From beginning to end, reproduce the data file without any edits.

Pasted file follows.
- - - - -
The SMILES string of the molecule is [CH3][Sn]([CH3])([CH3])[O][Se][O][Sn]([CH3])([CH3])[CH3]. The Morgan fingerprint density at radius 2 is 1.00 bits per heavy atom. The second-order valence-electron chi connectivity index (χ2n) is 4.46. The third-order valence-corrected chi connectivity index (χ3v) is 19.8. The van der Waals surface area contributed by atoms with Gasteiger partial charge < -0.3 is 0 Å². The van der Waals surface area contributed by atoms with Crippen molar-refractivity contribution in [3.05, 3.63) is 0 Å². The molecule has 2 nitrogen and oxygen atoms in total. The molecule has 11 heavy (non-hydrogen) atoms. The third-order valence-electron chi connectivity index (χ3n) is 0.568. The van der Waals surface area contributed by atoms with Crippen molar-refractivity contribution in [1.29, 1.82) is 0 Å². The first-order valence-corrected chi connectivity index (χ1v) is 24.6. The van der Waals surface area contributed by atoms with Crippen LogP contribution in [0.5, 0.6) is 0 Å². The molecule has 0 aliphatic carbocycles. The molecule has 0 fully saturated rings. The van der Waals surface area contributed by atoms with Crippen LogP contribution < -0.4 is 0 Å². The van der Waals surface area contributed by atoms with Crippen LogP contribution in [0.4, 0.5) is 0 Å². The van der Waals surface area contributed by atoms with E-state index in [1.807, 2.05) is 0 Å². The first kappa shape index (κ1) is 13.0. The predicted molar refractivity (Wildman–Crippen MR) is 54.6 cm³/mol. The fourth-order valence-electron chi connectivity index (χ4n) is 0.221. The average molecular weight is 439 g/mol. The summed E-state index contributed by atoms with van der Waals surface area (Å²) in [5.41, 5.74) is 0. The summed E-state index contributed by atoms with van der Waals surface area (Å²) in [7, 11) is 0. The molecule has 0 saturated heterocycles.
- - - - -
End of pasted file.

The SMILES string of the molecule is [CH3][Sn]([CH3])([CH3])[O][Se][O][Sn]([CH3])([CH3])[CH3]. The Morgan fingerprint density at radius 2 is 1.00 bits per heavy atom. The second-order valence-electron chi connectivity index (χ2n) is 4.46. The third-order valence-corrected chi connectivity index (χ3v) is 19.8. The van der Waals surface area contributed by atoms with Gasteiger partial charge < -0.3 is 0 Å². The van der Waals surface area contributed by atoms with Crippen molar-refractivity contribution in [3.05, 3.63) is 0 Å². The molecule has 2 nitrogen and oxygen atoms in total. The molecule has 11 heavy (non-hydrogen) atoms. The third-order valence-electron chi connectivity index (χ3n) is 0.568. The van der Waals surface area contributed by atoms with Crippen molar-refractivity contribution in [1.29, 1.82) is 0 Å². The first-order valence-corrected chi connectivity index (χ1v) is 24.6. The van der Waals surface area contributed by atoms with Crippen LogP contribution in [0.5, 0.6) is 0 Å². The molecule has 0 aliphatic carbocycles. The molecule has 0 fully saturated rings. The van der Waals surface area contributed by atoms with Crippen LogP contribution < -0.4 is 0 Å². The van der Waals surface area contributed by atoms with Crippen LogP contribution in [0.4, 0.5) is 0 Å². The van der Waals surface area contributed by atoms with E-state index in [1.807, 2.05) is 0 Å². The first kappa shape index (κ1) is 13.0. The predicted molar refractivity (Wildman–Crippen MR) is 54.6 cm³/mol. The fourth-order valence-electron chi connectivity index (χ4n) is 0.221. The average molecular weight is 439 g/mol. The summed E-state index contributed by atoms with van der Waals surface area (Å²) in [5.41, 5.74) is 0. The summed E-state index contributed by atoms with van der Waals surface area (Å²) in [7, 11) is 0. The molecule has 0 saturated heterocycles.